Competing music royalty bills are being floated on Capitol Hill, and Pandora exec Tim Westergren has joined broadcasters in opposing the latest one from. Jerrold Nadler (D-NY) in favor of an earlier one put forth by Jason Chaffetz (R-UT).
The Chaffetz bill is the simpler of the two – its primary aim is to level the digital distribution playing field by setting royalty rates for both satellite/cable radio and internet radio at the same level.
The Nadler bill would set a preliminary royalty charge for streaming done by broadcast radio stations based on money not being paid to artists and labels due to the lack of an airplay royalty, as a prelude to creating an airplay royalty.
Westergren says Nadler’s bill would perpetuate the current disparity between digital platforms, and therefore he opposes it in favor of the Chaffetz bill.
When the Chaffetz bill came out, Westergren had said he was happy to have a bill that left consideration of a broadcast royalty out. He said that every time it is included, the bill turns into a massive lobbyist battle and in the end nothing gets done at all. He therefore would like the digital element to be addressed on its own merits.
According to Hillicon Valley, the music industry does not like the Chaffetz bill. Even though there is no particular objection to equal rates for digital distributors, the fact that parity would be achieved by lowering the rates for internet services is seen as a net loss for musicians, since less cash would be coming from that source.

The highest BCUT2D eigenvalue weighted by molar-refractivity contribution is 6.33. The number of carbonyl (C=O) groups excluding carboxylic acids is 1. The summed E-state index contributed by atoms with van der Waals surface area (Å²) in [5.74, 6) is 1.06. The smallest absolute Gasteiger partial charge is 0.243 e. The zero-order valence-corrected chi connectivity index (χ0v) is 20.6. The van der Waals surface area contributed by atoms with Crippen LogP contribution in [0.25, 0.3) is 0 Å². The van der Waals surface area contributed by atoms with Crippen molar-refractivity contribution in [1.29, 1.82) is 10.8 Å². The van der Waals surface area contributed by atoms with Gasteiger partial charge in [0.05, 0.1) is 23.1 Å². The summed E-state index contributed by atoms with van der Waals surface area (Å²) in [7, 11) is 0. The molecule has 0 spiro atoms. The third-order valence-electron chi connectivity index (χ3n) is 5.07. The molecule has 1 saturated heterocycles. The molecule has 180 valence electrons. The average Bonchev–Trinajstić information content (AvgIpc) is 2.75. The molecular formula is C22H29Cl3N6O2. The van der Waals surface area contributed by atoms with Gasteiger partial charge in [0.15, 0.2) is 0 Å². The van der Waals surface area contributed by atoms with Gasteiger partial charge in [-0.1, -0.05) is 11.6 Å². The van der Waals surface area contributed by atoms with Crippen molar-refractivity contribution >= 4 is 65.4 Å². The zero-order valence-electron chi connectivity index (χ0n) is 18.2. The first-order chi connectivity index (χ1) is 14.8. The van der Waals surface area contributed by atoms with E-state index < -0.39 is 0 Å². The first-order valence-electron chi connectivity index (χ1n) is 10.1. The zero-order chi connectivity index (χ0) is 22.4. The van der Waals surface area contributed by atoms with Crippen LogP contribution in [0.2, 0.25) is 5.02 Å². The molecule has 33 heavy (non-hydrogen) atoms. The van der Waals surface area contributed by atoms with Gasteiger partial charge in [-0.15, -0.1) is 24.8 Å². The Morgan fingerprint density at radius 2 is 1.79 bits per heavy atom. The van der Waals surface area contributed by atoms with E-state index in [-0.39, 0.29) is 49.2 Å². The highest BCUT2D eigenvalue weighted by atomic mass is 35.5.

Nadler’s’ bill would achieve digital parity by jacking up satellite/cable rates rather than by lowering internet rates, all while bring broadcast deeper into the equation, a move popular with the music industry but guaranteed to earn pushback from all distributors.
Westergren said that the standard method of determining royalties for composers/publishers would solve the performance royalty problem but charged that the music industry is opposed to consideration of that option.
RBR-TVBR observation: The good news is that we are very late in the lifespan of the 112th Congress. A heaping helping of the time remaining to this group will be spent on the campaign trail. Two clashing visions for a royalty regimen are on paper, adding knots to an issue that is already far too complex to be properly addressed in a short time frame with campaign distractions. We’ll be watching to see if any preliminary hearings are put on the schedule when Congress comes back to town in September, but we sincerely doubt that we’ll see anything meaningful happen until the 113th Congress is seated.